Imperial College London has confirmed the efficacy against Covid-19 of two drugs already on the market for the treatment of rheumatoid arthritis
The fight against Covid-19 is not (only) about a vaccine. Alongside the development of a serum to prevent infection, pharmaceutical companies are also working on effective treatments for the symptoms of the coronavirus. In particular, two drugs that are already commonly used have shown some effectiveness: Tocilizumab and Sarilumab. These two drugs are used worldwide for the treatment of rheumatoid arthritis but also have positive effects on the virus. Both drugs are called ‘IL-6 receptor antagonists’ because they dampen the effect of proteins that can cause the immune system to overreact. Tocilizumab – the active ingredient in is called Actemra – is produced by Swiss pharmaceutical giant Roche and was first used in China to treat critically ill Covid-19 patients. Some very important trials have also been conducted in Italy (we have already talked about them here). At the Cotugno Hospital in Naples, in particular, Tocilizumab was administered to patients with severe pneumonia caused by Covid-19. Already 24 hours after the first infusion, encouraging improvements were shown.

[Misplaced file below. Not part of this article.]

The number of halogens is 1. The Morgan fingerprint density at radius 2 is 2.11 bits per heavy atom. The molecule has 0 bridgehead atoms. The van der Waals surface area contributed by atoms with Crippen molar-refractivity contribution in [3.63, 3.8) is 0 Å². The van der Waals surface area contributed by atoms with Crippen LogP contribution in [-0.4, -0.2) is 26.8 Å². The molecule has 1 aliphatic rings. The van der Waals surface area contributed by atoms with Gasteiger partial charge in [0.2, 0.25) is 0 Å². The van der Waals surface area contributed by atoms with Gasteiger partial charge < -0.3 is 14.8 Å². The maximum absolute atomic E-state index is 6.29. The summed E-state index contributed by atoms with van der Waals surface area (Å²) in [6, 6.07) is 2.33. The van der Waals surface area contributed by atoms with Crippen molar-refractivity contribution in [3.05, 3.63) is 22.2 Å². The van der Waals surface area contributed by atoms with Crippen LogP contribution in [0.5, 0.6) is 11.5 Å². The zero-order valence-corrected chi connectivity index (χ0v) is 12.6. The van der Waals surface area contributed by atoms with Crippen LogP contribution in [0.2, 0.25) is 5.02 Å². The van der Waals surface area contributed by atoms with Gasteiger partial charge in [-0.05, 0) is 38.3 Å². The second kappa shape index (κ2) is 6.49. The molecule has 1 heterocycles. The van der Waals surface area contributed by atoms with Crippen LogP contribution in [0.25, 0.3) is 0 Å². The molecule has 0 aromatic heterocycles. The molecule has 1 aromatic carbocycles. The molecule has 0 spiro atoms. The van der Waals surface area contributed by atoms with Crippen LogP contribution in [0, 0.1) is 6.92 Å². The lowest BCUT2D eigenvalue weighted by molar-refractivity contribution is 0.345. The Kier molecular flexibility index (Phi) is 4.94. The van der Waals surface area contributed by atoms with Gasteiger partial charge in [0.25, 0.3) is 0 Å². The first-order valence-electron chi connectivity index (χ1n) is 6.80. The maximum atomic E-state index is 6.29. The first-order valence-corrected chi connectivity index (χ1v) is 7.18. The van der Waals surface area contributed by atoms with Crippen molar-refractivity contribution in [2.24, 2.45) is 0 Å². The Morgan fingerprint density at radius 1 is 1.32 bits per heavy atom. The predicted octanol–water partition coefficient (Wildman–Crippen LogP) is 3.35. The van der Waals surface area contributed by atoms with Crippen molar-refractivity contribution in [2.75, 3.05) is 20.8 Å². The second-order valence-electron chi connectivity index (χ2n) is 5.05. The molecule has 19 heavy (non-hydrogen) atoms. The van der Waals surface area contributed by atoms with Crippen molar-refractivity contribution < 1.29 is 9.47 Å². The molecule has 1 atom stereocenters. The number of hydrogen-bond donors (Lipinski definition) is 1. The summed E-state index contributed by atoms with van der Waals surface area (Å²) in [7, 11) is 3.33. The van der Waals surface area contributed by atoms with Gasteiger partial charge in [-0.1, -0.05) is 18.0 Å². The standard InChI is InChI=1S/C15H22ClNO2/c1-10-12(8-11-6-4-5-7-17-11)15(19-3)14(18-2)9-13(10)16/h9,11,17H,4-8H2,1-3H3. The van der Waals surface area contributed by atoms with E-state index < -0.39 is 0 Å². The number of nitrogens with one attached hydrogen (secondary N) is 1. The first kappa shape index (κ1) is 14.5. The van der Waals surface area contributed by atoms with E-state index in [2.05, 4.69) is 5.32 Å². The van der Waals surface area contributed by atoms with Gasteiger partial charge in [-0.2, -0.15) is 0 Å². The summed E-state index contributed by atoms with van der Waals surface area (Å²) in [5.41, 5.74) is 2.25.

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Two drugs already on the market are effective against Covid-19: confirmation from the UK
A large-scale trial has been conducted in the UK by a research group at Imperial College London. The ‘REMAP-CAP’ study involved more than 3,900 Covid-19 positive subjects. Of these, 350 patients received Actemra (Tocilizumab) while 45 were given a similar drug, Kevzara. The researchers monitored the patients’ health status for at least 21 days and obtained surprising results, especially regarding Covid-19 mortality. The study showed that only ‘only’ 27.3% of critically ill subjects treated with Actemra died in hospital – with standard care, the mortality rate is 35.8%. An 8.5 percentage point drop in the absolute risk of death is a very significant result. But there’s more. The researchers also found that patients treated with Actemra and Kevzara recovered more quickly. In fact, they were discharged from hospital an average of one week earlier than those treated with standard care. These findings could have “immediate implications for critically ill patients on Covid-19,” Anthony Gordon, head of the Department of Anaesthesia and Intensive Care at Imperial College London, said in an official statement. Martin Landray (Professor of Medicine and Epidemiology at Oxford University) was pleased to add that these studies “have injected the bit of optimism we all need to keep trying even with arthritis drugs”.
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